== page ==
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Banquet for an Art

This was a banner year for the animated feature, a year in which the form proved just how rich and varied it can be.

It was the year that demonstrated there are more flavors in animation than just plain Disney, the year that saw everything from the stately “The Prince of Egypt” to the rowdy “South Park,” from the wonderful “The Iron Giant” to Pixar’s witty “A Bug’s Life.”

With major studios in Burbank, Glendale and Sherman Oaks and the majority of animators trained at CalArts in Valencia, animation is very much a Valley art and industry. And, in a sense, 1999 was to animated films what 1939 was to features.

If this year was a banquet, people in the animation business feel the future will be a feast.

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In recent interviews with leading animators, it was clear the field is bursting with energy and ideas. It was not so long ago that audiences saw a new animated feature only when Disney produced one, every four years or so. Now animated features are almost commonplace, utterly remarkable given how labor-intensive they are to make.

“When we all started, it was this backwater industry,” Don Hahn of Disney recalls with a laugh. Along with Henry Selleck (who did “James and the Giant Peach”) and Brad Bird, Hahn was part of a group of Young Turks dissatisfied with what Disney had become before its rebirth in the 1980s.

There was an exodus of talent from Disney then, but Hahn chose to stay and was one of the people who helped transform the studio and indeed the industry--he was associate producer of the animated sequences in the groundbreaking “Who Framed Roger Rabbit?” as well as producer of both “Beauty and the Beast,” the first animated feature to win a Best Picture nomination, and “The Lion King.”

Like others in the business, Hahn sees animation as having lost its marginality.

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“For a while people thought of animation as a genre,” he says. “Now you’re getting directors who are trying to express themselves through the medium of animation in a variety of genres.”

Hahn’s sums up his own current project as “a ragtag team of explorers sets out to find the lost continent of Atlantis.” It is “a big, fun, wide-screen adventure movie like the ones we watched when we were kids,” he explains, in the spirit of such Disney live-action classics as “Swiss Family Robinson” and “20,000 Leagues Under the Sea.”

To be released in the summer of 2001, “Atlantis” will incorporate computer as well as traditional animation. In Hahn’s view, the industry has readily adopted the computer because it gives the animator so many new options.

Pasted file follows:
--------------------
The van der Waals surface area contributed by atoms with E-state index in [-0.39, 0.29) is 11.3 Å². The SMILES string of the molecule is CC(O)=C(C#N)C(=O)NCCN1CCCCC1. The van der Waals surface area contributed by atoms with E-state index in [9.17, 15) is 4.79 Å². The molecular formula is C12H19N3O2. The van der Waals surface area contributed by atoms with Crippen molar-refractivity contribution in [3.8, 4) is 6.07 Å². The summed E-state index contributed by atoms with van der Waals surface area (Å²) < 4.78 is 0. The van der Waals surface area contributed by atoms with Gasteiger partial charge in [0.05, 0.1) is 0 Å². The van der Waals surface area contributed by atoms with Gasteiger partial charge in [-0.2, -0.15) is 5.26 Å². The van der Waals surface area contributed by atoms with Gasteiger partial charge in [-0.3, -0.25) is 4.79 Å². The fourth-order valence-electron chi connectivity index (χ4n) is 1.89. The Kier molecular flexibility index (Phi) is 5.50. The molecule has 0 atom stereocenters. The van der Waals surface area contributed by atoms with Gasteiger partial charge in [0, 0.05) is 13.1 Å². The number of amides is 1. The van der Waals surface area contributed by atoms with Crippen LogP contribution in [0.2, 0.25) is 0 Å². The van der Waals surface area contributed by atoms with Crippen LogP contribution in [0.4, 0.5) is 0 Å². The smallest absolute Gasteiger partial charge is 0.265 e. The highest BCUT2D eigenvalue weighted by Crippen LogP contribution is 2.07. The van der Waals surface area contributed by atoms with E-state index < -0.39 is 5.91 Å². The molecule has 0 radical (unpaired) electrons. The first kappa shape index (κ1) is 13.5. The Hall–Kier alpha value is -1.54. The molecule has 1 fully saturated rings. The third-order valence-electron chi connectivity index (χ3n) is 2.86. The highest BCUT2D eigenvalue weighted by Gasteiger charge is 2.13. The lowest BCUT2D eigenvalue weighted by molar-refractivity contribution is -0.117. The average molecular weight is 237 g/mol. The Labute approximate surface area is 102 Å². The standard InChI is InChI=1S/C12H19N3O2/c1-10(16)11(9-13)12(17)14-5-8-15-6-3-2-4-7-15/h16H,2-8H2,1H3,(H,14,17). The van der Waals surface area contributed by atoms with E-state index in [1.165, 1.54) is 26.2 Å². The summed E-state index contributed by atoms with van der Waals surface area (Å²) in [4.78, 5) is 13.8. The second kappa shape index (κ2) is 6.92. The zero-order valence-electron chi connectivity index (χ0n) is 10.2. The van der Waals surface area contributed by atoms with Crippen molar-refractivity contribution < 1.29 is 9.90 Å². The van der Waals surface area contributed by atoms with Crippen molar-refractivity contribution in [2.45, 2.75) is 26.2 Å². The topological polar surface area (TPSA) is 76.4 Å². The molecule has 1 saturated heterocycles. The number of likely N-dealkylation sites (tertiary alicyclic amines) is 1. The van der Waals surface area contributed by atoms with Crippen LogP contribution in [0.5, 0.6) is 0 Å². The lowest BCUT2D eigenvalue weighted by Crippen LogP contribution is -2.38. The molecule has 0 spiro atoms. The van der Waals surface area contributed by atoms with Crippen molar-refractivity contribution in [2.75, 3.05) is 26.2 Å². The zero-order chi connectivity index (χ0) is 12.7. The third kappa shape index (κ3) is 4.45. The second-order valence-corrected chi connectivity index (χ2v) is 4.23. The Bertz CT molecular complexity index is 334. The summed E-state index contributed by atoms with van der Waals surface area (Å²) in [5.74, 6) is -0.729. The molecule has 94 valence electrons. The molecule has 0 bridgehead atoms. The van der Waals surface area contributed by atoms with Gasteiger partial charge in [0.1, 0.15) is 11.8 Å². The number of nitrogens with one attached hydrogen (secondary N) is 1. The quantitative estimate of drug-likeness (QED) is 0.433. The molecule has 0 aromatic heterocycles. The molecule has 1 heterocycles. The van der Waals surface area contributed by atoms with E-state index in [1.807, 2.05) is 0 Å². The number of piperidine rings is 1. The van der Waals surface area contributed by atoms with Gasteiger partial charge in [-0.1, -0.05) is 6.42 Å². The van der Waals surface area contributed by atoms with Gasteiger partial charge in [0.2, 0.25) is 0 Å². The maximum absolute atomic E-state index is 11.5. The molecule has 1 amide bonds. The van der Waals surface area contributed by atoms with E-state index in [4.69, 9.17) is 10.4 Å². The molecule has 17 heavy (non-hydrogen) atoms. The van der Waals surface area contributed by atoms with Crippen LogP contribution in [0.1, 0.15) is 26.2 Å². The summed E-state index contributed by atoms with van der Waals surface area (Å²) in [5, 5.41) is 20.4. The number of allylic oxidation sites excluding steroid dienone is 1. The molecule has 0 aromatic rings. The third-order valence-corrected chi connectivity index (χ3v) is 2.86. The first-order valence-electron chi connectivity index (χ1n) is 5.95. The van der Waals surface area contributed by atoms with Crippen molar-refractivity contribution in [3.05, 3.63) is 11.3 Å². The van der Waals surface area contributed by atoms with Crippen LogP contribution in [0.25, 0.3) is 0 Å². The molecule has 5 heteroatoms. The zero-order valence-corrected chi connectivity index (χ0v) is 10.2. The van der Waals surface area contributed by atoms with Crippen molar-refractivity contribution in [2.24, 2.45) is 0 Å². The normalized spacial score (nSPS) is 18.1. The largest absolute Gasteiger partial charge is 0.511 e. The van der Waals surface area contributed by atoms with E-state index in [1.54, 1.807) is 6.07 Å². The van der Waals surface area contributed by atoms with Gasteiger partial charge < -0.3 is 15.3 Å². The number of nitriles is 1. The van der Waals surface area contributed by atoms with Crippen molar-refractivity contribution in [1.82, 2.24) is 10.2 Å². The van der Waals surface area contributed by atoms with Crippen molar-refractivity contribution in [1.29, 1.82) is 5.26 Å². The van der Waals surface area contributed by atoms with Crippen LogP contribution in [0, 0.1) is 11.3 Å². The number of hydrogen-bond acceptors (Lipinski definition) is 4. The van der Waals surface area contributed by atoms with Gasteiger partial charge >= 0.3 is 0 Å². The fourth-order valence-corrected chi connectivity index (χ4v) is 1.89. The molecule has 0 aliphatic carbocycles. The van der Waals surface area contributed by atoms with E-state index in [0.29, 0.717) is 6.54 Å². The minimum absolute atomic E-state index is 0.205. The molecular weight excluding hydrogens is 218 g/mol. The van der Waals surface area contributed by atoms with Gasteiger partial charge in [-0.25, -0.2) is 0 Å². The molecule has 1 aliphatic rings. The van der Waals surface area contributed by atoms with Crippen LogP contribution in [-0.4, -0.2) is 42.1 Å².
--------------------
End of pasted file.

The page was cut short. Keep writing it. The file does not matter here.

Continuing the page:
In the computer, he says, “artists now have a really sophisticated tool. You do whatever you need to do to get the right effect on screen, and the audience shouldn’t really care,” how the effect was achieved.

Bird, whose “Iron Giant” won 11 Annies this year, hopes the current passion for computer animation doesn’t threaten the traditional kind.

Bird, who has had numerous offers since the critical success of “Iron Giant,” says he thinks there may be “less reluctance on the part of the audience to go along with something new if it’s computer generated than if it’s traditionally animated.”

He fears that people make certain assumptions when they see traditional animation; they assume they are in for something G-rated, with lots of songs.

“I don’t want to see computer animation at the expense of traditional animation,” he says. “I want to see them both happen.”

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Zak Penn is producing “Osmosis Jones” for Warner Bros., a film that combines live action and animation in an action comedy about a white blood cell, played by Chris Rock. Think of it as “Fantastic Voyage” meets “Rush Hour,” Penn advises.

At 31, Penn is part of a new generation--"We grew up on animation"--that accepts it as another valid form of filmmaking. They don’t think of animated movies as something only kids can relate to.

“A lot of people have to get over the hump about animation--like my parents,” says Penn, who adds he hasn’t been able to induce his parents to watch “The Simpsons.”

Penn is clearly stoked at the opportunities presented by “Osmosis Jones,” including getting to use the human body as a fascinating action location and creating a compelling protagonist who isn’t human. He loves it that “Osmosis Jones” is “plot-y,” something he likes in a film.

“Disney movies get so focused on character, they don’t have much plot,” he says. “ ‘Osmosis Jones’ is told more like a regular movie in that there’s multiple subplots, intricate plots that all come together at the end.”

Working with characters that include an over-the-counter cold tablet and scenes set inside a stuffed-up sinus have piqued the filmmakers’ creativity, he says.

“We really can use people with fresh perspectives because the characters are things you’ve never seen before. How do you draw the Ebola virus?” he asks. “This movie is like the ‘Star Wars’ cantina scene stretched to an entire movie. There’s constant room for invention.”

Like his peers, Penn thinks this a great time to be making animated movies.

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“Unlike a lot of feature films, animated films are getting better and better and better. I think there’s a whole undiscovered world in animation.”

Spotlight runs each Friday. Patricia Ward Biederman can be reached at valley.news@latimes.com.


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